On Thursday’s Morning Joe, Richard Haass and Time magazine’s Rick Stengel joined the roundtable to discuss the issue of sacrificing privacy for security in the country’s counterterrorism efforts. Polling showed a larger portion Americans are not willing to give up civil liberties for security. Citing the freedom of speech, Stengel noted this made sense given that our “country was founded by radicals.”
In the poll, 49 percent said they were not willing to give up civil liberties, while 40 percent said they were. Eighty-one percent, however, favored increased camera surveillance. Stengel pointed to the “libertarian streak in American character,” while also noting that people’s perception of privacy is also changing. Millennials, for example, are more likely to give up some aspects of privacy, he argued.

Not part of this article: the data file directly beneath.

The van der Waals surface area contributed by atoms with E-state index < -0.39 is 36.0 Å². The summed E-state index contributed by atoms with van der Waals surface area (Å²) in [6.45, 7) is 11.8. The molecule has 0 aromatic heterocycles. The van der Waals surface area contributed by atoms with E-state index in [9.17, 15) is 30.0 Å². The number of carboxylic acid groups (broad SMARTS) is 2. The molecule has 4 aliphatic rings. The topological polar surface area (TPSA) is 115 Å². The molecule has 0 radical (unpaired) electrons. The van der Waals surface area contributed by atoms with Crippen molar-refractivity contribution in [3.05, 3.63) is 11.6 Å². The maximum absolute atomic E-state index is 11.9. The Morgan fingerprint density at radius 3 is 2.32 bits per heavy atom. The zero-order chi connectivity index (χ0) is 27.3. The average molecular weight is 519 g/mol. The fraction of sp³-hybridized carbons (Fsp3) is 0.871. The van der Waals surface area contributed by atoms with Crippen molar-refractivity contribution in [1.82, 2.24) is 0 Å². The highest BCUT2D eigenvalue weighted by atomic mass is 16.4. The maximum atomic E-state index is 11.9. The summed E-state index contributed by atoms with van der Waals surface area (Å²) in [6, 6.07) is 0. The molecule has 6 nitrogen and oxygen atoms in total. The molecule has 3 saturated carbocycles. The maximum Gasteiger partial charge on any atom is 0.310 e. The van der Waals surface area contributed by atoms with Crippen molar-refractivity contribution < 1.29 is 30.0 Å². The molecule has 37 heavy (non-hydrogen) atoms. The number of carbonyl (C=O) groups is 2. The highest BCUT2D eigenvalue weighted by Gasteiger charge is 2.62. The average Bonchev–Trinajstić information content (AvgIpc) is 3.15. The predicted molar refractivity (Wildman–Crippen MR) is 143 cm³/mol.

Later in the segment, Haass brought up the notion of “layered defense.” There’s the preventive aspect — trying to get communities to stay vigilant and report those who may be radicalized — but that’s not enough. Which is where other “point defense” like searches and metal detectors come in. There “literally will be a series of layers in our society, from fairly intrusive to more general.”
To that point, John Heilemann jumped in to note that even with layered defense, terrorism will still exist, which is “the civil libertarian impulse” has persisted. If there’s not perfect security, people want to maintain a certain degree of privacy, he argued.
That’s “in the American character,” Stengel asserted. “We want to have a more tolerant society. Without making too much of facile analogy, I mean our country was founded by radicals. These are men who put in the constitution the idea that free speech has to be protected — the wildest and most extreme ideas have to be protected — and that is the tension in our society.”
Take a look, via MSNBC:
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